I have dissected over two hundred rat-men (arouranthropes) with varying degrees of similarity, cataloguing their differences. It seems their blood carries combinations of cells not matching the original host nor quite matching any next rat-man; thus the rat-men are as varied as humans are, and their rat-selves appear to be something added to the human, but dormant from birth. In the majority of these cases, the transformation seems to be localized in the upper half of the body, but not in all cases. Why the rat-men (about forty percent of the total catalogued samples) are in the majority of the changed forms is not known.
Some different types of animals have also been catalogued, for example lizards and snake-like men (sauranthropy, specifically ophisanthropes) and bear-men (arctanthropes). These made up about fifteen percent of our sample. In order of frequency, the changes that these creatures endured corresponded to reptilian (twenty-nine of the subjects), canine or lupine (twenty-two of the subjects), feline (sixteen of the subjects), and rodentate but not rat-like (seven of the subjects). Completely missing from our sample set were any transformations that appeared aligned with features of birds, fish, or hooved animals.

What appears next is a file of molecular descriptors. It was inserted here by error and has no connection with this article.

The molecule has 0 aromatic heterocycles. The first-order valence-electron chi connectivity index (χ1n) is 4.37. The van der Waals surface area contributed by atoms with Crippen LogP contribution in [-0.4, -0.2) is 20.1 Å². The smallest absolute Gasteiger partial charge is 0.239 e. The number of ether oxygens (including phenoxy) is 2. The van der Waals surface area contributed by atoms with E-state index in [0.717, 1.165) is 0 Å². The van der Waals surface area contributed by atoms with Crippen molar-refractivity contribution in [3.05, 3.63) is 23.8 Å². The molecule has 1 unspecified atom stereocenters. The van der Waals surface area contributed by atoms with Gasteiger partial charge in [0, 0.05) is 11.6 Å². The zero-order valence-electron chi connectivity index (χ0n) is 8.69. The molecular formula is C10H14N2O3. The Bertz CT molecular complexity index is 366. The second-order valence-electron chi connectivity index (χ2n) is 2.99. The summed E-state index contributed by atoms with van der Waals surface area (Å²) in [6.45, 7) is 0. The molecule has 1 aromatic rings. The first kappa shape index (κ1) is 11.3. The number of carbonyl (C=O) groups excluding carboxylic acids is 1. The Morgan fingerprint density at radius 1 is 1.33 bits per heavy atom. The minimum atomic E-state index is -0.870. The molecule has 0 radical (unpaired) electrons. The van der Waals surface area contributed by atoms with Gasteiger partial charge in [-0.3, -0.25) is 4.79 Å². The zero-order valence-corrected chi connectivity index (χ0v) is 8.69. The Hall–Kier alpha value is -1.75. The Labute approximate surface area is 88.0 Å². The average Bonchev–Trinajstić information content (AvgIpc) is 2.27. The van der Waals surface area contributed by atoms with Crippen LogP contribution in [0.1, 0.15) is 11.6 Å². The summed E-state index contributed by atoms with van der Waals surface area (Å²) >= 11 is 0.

Another three hundred were degenerates, who were generally humans who seemed not to be able to sustain a transformative process. In these cases, we noted with almost total consistency that the blood seemed to have evaporated from within the victim, leaving the flesh a brittle, white husk both within and without. Tests on the flakes of flesh recovered from each of these cases revealed a cellular structure not unlike bone, where minerals naturally present in the body seemed to overtake and crystallize otherwise healthy flesh.
In terms of the suprapotentiality, we dissected very few. Of the subjects that were brought to us either already dead or dying, they each displayed either physical characteristics or mental characteristics that would seem beneficial, if not desirable, but which lead to their death. One example I can relate to you is a man whose flesh was impenetrable in any way; he had sadly died racked of hunger since his body had not been able to assimilate foods, no more porous or permeable on the inside as it was on the outside. We could not cut, or burn, or tear, or otherwise puncture his skin; needless to say, the autopsy I performed on him was quite lacking in many of the typical observations I would normally make upon peering into a man’s inner cavities.